Originally Published in Fair Value
Shortly After Taking Office, President Joe Biden gave a speech on the progress of the Covid-19 vaccination program. He offered hope for a July 4th Independence Day and asked that all Americans work together, playing their part to help reinstate the personal freedoms that we previously took for granted. In a refreshingly candid response to those who would lift restrictions immediately, he summarised the prerequisite with one word.
President Biden Coming Into Office
President Biden was addressing a particular and immediate issue, and his approach was more driven by scientific advice than any deeper reflection. His reasoning was simply that to secure the progress already made, we needed time for more people to be vaccinated, time to assess the impact on transmission, and time for the tide to irreversibly turn.
But listening to the speech, I was struck not so much by his welcome appeals to common cause and collective endeavor, but by the contrast between his plea for patience and the expectations of progress that we have come to expect. Indeed, he himself had set ambitious goals for his first “hundred days” in office, a phrase that’s commonplace in the world of business, fueled by the belief that pace is vital to success.
First 100 Days in Office
There is much truth in this view. While the Hundred Days slogan can be an overused catchphrase, its underlying principle is that progress requires affirmative action; and that indecision at moments of change leads only to entrenchment and resistance. Or in plainer Anglo-Saxon, sleepy organizations sometimes need a kick up the proverbial…!
Few businesses making an acquisition or merger today would be encouraged by their advisors to reflect on the intricacies of every adjustment they propose to make. The mainstream view is that if the consequence of pace is occasionally some collateral damage results, then this needs to be seen in the context of the counterfactual stasis that comes with prevarication.
Moore’s Law and it’s Effect
We believe, too, that change is coming ever faster. As long ago as the 1960s, Gordon Moore predicted that the power of integrated circuit boards would double every couple of years, leading to exponential digital progress. Only now is Moore’s Law reaching its threshold, with compound (not absolute) rates beginning to slow. The advance in technology is unquestionably the most transformative change of the last half-century; its reach touches every aspect of our lives, from medicine to machinery, warfare to welfare, education to employment.
But I wonder if we are not sometimes too dazzled by the consultants, the statistics, and an over-emphasis on digital technology as the benchmark of change.
Change Takes Time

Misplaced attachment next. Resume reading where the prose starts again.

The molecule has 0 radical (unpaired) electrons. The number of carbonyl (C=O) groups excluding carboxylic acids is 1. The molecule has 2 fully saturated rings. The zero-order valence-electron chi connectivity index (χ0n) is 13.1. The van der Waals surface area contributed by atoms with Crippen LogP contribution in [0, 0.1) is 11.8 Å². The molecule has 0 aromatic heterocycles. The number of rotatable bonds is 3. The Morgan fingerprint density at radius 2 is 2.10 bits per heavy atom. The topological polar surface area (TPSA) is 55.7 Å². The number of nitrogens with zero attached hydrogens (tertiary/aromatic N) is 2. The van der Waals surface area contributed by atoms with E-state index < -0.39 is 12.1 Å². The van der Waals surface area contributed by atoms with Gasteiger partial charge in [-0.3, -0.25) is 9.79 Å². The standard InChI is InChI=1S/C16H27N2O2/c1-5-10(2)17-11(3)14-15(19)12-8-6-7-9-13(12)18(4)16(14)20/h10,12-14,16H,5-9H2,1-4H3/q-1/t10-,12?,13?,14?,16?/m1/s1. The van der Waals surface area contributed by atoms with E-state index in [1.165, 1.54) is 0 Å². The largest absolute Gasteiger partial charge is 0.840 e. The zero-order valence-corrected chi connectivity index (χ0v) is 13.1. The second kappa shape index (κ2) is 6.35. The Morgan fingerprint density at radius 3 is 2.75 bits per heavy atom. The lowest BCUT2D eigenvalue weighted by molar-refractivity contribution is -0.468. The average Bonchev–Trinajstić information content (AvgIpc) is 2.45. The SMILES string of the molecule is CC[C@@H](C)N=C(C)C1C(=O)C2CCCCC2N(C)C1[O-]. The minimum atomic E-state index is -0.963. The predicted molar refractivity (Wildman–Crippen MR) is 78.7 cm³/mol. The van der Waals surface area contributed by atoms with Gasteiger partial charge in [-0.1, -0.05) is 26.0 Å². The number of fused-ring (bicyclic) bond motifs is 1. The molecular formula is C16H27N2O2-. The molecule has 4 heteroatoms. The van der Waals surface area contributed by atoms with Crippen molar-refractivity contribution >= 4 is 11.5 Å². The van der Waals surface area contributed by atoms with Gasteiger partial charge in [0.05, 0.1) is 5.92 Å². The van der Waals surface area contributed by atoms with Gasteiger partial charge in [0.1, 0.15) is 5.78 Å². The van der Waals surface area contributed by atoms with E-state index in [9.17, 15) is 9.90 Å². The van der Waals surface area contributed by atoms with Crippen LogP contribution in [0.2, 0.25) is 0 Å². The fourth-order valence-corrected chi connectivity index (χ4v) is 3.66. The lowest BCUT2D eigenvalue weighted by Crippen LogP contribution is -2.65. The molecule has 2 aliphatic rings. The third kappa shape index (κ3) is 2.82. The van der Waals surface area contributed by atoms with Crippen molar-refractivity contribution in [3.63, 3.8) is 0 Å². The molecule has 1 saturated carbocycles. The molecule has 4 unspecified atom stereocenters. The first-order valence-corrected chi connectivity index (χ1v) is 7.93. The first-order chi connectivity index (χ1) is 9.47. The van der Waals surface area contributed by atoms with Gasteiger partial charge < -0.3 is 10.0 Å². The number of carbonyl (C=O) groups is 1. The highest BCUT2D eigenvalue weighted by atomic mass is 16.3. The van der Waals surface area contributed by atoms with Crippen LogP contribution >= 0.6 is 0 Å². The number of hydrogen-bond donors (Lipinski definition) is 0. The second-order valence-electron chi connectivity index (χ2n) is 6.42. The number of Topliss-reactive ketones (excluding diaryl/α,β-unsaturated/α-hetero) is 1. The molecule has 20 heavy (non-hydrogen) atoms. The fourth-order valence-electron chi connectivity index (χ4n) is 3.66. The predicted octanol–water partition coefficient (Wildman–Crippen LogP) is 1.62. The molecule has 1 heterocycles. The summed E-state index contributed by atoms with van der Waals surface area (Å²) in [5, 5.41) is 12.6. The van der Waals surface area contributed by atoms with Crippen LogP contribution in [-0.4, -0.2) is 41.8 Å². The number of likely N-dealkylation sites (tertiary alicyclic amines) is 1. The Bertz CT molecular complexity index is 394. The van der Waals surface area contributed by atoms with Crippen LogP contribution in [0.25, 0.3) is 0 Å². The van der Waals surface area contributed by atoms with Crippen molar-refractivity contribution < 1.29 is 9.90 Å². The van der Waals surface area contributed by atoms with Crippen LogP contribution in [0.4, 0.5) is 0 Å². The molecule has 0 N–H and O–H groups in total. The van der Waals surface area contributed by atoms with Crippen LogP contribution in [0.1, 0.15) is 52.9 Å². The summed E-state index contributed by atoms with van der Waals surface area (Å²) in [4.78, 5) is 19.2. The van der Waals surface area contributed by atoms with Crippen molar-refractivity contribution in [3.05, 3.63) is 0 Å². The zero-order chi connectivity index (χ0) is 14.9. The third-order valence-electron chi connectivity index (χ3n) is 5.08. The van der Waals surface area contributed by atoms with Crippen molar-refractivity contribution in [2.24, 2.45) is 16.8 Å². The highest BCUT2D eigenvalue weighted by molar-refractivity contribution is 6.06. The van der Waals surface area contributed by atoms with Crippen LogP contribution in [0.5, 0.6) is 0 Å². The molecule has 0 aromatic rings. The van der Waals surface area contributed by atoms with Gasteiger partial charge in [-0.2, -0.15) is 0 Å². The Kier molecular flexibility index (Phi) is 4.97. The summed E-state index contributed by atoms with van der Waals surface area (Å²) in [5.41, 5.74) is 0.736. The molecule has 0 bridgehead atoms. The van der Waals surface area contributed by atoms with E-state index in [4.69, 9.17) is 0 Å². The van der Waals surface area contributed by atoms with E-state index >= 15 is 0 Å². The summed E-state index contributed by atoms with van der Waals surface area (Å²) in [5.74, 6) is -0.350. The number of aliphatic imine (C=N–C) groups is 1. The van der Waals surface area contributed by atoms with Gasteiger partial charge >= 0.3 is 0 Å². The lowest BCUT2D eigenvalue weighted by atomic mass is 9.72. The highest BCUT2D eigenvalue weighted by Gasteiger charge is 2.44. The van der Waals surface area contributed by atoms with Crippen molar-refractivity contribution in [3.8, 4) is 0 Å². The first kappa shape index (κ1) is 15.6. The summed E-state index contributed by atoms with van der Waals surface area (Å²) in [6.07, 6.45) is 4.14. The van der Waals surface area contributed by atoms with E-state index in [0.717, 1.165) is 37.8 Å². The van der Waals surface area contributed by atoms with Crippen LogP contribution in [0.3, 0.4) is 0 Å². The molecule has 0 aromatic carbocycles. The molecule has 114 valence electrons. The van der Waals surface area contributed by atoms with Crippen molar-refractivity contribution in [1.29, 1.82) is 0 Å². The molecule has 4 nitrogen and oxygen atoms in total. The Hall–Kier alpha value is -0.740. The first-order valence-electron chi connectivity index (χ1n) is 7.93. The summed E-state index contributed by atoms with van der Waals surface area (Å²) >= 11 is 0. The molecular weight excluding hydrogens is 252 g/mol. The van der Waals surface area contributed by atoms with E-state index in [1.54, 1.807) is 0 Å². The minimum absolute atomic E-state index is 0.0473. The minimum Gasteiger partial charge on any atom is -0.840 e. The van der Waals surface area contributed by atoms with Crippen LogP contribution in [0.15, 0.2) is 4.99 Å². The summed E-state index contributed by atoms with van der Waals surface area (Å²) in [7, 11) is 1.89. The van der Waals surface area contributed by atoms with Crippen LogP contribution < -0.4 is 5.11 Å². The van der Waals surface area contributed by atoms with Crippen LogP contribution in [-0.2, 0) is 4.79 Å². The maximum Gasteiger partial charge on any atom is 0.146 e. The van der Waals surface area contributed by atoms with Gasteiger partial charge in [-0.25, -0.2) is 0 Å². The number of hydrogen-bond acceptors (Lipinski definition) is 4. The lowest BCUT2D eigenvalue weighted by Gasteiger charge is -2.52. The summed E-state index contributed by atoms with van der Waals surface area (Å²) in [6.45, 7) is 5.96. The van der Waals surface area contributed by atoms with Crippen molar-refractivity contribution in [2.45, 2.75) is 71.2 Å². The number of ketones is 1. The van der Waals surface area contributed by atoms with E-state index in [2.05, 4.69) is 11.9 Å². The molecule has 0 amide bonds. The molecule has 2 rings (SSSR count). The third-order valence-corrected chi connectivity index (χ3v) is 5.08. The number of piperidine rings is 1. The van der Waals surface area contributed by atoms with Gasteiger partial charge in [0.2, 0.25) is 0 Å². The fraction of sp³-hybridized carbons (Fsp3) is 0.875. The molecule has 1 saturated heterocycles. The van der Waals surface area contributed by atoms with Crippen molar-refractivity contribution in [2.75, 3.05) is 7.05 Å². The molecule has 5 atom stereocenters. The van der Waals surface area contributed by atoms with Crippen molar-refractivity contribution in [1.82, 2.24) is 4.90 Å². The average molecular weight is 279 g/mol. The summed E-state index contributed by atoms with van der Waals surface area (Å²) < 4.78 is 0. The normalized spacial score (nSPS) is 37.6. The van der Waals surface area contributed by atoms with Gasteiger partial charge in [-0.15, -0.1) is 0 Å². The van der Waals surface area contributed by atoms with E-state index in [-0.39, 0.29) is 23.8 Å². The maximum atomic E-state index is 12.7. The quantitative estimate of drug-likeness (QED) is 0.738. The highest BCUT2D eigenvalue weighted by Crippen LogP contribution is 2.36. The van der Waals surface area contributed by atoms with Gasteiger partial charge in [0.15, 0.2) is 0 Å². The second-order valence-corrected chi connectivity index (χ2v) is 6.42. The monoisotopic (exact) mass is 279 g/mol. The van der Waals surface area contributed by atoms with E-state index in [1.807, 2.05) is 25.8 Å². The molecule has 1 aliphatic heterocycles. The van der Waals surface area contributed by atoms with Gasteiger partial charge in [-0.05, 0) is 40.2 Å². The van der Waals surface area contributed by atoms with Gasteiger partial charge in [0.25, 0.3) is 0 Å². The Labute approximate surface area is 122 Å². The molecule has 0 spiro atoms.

In writing Fair Value, I have reflected deeply on the beliefs underpinning my life and career. And the most striking thing is not how much they have altered but rather how little they have—and how gradual and considered their evolution has been. We do not transform our beliefs overnight, and nor can our behaviors which is true of our societies and the communities and organizations (individual or collective), adapt in the way of digital components. The which are their constituent parts.
The reality is that more profound change takes time.
Business Change Takes Time
The values and instincts which guide our paths are deeply embedded. Our sense of community, the people we love, our faiths, and our aspirations. All these do not alter at speed. This is why dictatorships have consistently failed to suppress a desire for freedom-or for that matter, why new democracies often face resistance from within. In business, the idea that we can culturally transform organizations in short order is usually a recipe for disappointment, if not outright failure.
None of this is to suggest we should not address injustices with the urgency they deserve. The slow progress on issues such as gender equality, diversity and inclusion, educational opportunity, and true meritocracy is a stain on our democracies. It is right that we demand progress and call out those organizations that make only token efforts, just as we should look at ourselves and be honest in declaring the ways we might do more.
The environmental crisis is a case in point; there is a clear responsibility to make bold changes today, even if the impacts will not be felt for decades to come; that’s exactly why we need to act now. But even then, we need also to be patient and mindful that parts of the world are less well placed to take the radical steps we might wish to see and less well informed of the consequences of delay.
Patience is Not Always Easy
Meanwhile, we are all impatient for those changes that are dear to our hearts. Like those who would ease the pandemic restrictions tomorrow, I, too, have concerns that I wish were addressed more swiftly. In the US and the Europe, there are whole regions that have been left behind by the impacts of globalization. Their people want action, a reversal of the trend, a recognition that what’s been lost needs replacing with more than just hope.
I have my doubts about the swift achievability of that goal, for experience has shown it to be an intractable problem. As with so many of the challenges we face, the ways forward are myriad and often untravelled, and in common with the opening theme of this piece, they will take time.
In writing these essays, I’ve come to pursue change for the good,
increasingly to understand that we must first and foremost set our compass to the values that offer the best opportunities for hope and flourishing. For only this way can we navigate the paths that will inevitably lead us in less than straight lines? We also need to recognize that time is part of the equation of progress and that a little patience can help us resolve it more neatly and completely than our restless natures might wish.
The tide, as they say, will turn only on its hour.